Lately I've been splitting up posts about single trips into multiple posts, each showcasing a different leg. It allows me to have more blog content, stretching a very thin blog out to respectable proportions. However in reality my real reason for doing so is that now that I'm all into HDR photography, I take about a bazillion photos and have a serious issue with being able to cull them properly. Anyway, Salt Lake City! This is the Salt Lake Temple, home lair of the Mormons or Latter Day Saints or whatever they want to call themselves. Silly buggers.
But I will say that in some small way, walking around Temple Square pleasantly reminded me of walking through some small European town, what with the grandiose religious architecture and people walking around speaking gobbledygook. In Europe of course, the gobbledygook is merely another language which I don't understand. Here it was English, but spoken in a freakish religious dialect completely alien for all of that. I had fun telling a couple of pretty young Mormon girls who tried to bother me while I was taking pictures that I'm an atheist, and that their beliefs are based on nil evidence and a thorough brainwashing. This is the Mormon Assembly Hall.
I mean most religion-speak is nonsense, but next to the Church of Scientology, The Latter-Day Saints take the prize for wackiness without even counting the insanity of that whole golden plate thing. Check this out:
I mean, to a sane person, this reads as batshit crazy. But even looking at it within religion's own internal "logic", why did God have to restore the authority of Baptism? Given the baptismal habits of all of the other practicing sects of Christianity, it doesn't seem as though such authority was ever lost from the Earth. This is the statue in full.
Two guys go off in the woods, see John the Baptist, and found a religion. Man, I see stuff in the woods around my house all the time! Just this morning Jesus and I were all like, kicking back on a stump and smoking a bong. He told me to tell everyone that marijuana was the new sacrament of his coming reign, and ye shall recognize your brethren by the sign of "peace-out, man". Of course, you probably don't believe me, but why on Earth did anyone fall for these con-artist's similar bullshit?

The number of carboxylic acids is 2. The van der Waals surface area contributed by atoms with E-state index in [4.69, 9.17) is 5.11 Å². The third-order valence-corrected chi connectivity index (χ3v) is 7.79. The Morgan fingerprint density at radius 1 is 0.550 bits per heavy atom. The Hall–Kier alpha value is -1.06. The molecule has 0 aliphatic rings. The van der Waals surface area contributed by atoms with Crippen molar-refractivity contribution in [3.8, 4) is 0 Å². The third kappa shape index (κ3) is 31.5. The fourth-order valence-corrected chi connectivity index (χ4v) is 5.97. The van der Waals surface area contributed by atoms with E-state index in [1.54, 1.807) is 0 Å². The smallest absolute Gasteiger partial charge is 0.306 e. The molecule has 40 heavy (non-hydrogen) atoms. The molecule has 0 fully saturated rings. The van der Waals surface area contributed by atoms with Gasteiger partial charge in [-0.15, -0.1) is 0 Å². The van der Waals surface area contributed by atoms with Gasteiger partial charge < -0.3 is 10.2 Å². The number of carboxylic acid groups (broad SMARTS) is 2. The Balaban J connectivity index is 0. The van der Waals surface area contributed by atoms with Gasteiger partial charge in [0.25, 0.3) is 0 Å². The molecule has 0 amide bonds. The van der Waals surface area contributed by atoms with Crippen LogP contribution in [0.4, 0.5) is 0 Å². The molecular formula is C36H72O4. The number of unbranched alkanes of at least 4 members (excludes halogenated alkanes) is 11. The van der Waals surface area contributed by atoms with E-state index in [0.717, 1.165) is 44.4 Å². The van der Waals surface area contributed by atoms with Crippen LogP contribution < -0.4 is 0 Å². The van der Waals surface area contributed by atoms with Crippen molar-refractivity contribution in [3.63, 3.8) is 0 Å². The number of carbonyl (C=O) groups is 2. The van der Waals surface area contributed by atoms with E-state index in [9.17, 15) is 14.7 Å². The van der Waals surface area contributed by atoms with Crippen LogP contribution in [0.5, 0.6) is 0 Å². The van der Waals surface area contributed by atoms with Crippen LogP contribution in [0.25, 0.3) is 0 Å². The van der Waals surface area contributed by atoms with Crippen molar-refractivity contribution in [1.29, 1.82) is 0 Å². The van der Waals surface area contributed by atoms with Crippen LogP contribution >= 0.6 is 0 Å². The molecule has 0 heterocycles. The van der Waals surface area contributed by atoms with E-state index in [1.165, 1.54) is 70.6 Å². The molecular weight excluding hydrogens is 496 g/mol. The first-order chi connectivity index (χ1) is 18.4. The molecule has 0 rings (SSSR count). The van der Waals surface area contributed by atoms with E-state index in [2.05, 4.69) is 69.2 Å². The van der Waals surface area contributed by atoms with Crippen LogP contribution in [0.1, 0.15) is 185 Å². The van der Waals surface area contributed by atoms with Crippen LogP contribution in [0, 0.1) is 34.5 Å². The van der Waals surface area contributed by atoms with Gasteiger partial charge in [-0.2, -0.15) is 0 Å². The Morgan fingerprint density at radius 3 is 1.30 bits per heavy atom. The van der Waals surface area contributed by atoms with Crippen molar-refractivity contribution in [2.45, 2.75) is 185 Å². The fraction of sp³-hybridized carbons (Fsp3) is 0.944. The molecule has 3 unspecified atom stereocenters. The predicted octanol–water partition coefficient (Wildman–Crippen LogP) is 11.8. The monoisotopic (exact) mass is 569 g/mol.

Again, nonsense. If the power of God is manifest, shouldn't people be able to uh, notice it? That's kind of what manifest means. I belong to the priesthood of Messybastards. The power of reason is manifest in all my actions and therefore God has chosen me to lead the world in it's fight against the descent into madness. Can't you see the halo of God's atomic logic hovering over my head? Well, you just don't believe strongly enough, so you're going to the fiery nuthouse in the ground.
The main thing about these statues that gets me is the authoritarian motif. You're supposed to trust con artists like Joseph Smith and Oliver Cowdery because they are getting authority all conferred up on them by the wonky ghosts of ancient spiritual leaders. Says who? Says the con artists. And you know what? Even if any of those Ghosts appeared to me, and tried to confer authority on me, I'd tell them to take their little 2-inch authorities and shove them up their asses. I don't want their permission to tell people how to live their lives; I'd much rather people used their own brains to figure things out than just accepting the say-so of anyone, including mine.
So yeah, I suppose an anti-religious rant was inevitable. But I was pretty jazzed to go to the Mormon Tabernacle. Not that I'm a huge fan, but their music is pretty. Though I'm not sure what Exxon has to do with anything...?
The Mormons have the largest Genealogy library in the world. I went in to see if they could find my family roots in Europe, but when I told the confident library docent the story of how my great great great grandfather was a stowaway on a Portuguese ship who changed his name to Williams without ever revealing his real name to his family in the New World, his confidence slipped a bit. When I told them that my other ancestor was a horse-thief who named his oldest son after the judge who didn't hang him during the decade where all the census records burned in a fire, they gave up. Guess I really have to embrace this whole disreputable vagabond thing; seems to be a family heirloom. Here's the Salt Temple at night.
The rest of Salt Lake City was fairly uninspiring. It actually looks like a cool city to live in though. The surrounding mountains are pretty and there's stuff to do. And there are bars so it's not really a dry city, despite my misconceptions. Plus, the Mormons make up only a small portion of the population these days. Anyway like I said, I had a couple of other legs to my SLC trip so there's more to come.